This epic chronicles the story of the seminal British blues/rock band Free. Leaving no stone unturned, and with the help of more than 400 photos, authors David Clayton and Todd K. Smith have painstakingly detailed the rise and fall of the band from its early pub gig days in late-’60s London through the massive chart success of “All Right Now,” to the varied fortunes of vocalist Paul Rodgers, drummer Simon Kirke, bassist Andy Fraser, and guitarist Paul Kossoff (VG, May ’00).
Obviously a labor of love, Clayton and Smith have transformed the magic of Free’s music and the chemistry of the band into print through conversation with the surviving members and others, including Al Kooper, Chris Blackwell, Andy Johns, Ritchie Blackmore, and more. Given the perspective associated with the passage of time, the writers are able to give Free its place in rock history as a significant and important musical force.
While never enjoying the huge commercial success of their contemporaries in Led Zeppelin, Free’s early live performances were legendary and often shattered attendance records set by The Rolling Stones and The Who in their native U.K. Heavy Load reads like a comprehensive who’s who of late-’60s/early-’70s rock bands, particularly those British.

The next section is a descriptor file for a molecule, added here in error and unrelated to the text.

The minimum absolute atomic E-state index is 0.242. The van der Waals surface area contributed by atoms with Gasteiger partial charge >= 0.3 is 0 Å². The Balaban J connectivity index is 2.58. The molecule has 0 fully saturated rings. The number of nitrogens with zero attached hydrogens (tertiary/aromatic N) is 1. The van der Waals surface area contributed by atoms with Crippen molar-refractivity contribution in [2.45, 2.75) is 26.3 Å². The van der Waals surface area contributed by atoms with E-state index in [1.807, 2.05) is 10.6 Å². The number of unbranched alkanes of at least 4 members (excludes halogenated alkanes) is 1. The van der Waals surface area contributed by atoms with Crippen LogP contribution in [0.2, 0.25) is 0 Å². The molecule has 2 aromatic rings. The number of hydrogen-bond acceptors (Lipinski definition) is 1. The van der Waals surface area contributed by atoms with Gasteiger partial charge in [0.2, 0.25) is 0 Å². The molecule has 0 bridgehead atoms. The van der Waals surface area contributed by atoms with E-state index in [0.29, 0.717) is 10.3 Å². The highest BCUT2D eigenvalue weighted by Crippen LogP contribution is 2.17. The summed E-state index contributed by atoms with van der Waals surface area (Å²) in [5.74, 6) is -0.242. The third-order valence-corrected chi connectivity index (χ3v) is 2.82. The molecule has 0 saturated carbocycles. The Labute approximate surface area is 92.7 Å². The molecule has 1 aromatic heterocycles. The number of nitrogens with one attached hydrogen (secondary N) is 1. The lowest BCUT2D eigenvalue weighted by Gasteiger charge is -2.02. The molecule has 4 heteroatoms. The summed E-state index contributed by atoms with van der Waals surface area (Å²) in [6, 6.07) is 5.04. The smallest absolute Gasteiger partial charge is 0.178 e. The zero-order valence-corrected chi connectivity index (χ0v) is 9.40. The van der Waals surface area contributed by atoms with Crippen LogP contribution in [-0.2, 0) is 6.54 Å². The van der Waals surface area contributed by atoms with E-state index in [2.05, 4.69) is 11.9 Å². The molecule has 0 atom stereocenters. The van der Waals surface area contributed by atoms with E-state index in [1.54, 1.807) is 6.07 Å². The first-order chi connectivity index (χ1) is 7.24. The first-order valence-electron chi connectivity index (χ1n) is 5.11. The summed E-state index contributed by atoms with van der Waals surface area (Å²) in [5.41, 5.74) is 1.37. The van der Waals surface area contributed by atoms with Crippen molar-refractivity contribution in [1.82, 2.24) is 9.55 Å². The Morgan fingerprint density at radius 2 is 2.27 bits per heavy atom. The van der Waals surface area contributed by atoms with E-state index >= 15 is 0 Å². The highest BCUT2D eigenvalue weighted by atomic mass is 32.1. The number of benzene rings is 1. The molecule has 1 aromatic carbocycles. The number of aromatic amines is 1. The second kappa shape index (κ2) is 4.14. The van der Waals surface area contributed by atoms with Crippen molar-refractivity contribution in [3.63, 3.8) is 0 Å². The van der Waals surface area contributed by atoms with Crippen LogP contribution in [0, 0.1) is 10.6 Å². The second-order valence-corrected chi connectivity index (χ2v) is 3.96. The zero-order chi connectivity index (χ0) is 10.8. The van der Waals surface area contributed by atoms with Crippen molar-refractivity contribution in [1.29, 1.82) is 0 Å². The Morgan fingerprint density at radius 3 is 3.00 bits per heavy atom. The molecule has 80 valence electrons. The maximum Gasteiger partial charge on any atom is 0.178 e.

The story within is of the genius and tragedy of Paul Kossoff, whose early playing earned him legions of fans, including Eric Clapton. But sadly, the drug use present in his life since late childhood eventually destroyed his body and contributed to his untimely death in March of ’76, at age 25.
Of particular interest to guitar aficionados are the descriptions and superb photographs of Kossoff’s instruments (most are late-’50s Gibson Les Pauls) and amplifiers we now consider vintage and collectible.
In a time of cookie-cutter approach to musical biographies on TV music channels, Heavy Load paints Kossoff, Kirke, Fraser, and Rodgers as vibrant-yet-human musicians, not Spinal Tap-ish caricatures. The quality of the writing and the drama of the story ensures it will appeal to fans and non-fans alike.
At $58 ($35 for the book, $23 for shipping from England) Heavy Load is not cheap, but it’s arguably one of the best books ever written about a rock band, and it’s the definitive Free book.
England: Moonshine Publishing, 2001, Hardcover 281 pages, $35 plus $20 shipping
This article originally appeared in VG‘s June ’01 issue. All copyrights are by the author and Vintage Guitar magazine. Unauthorized replication or use is strictly prohibited.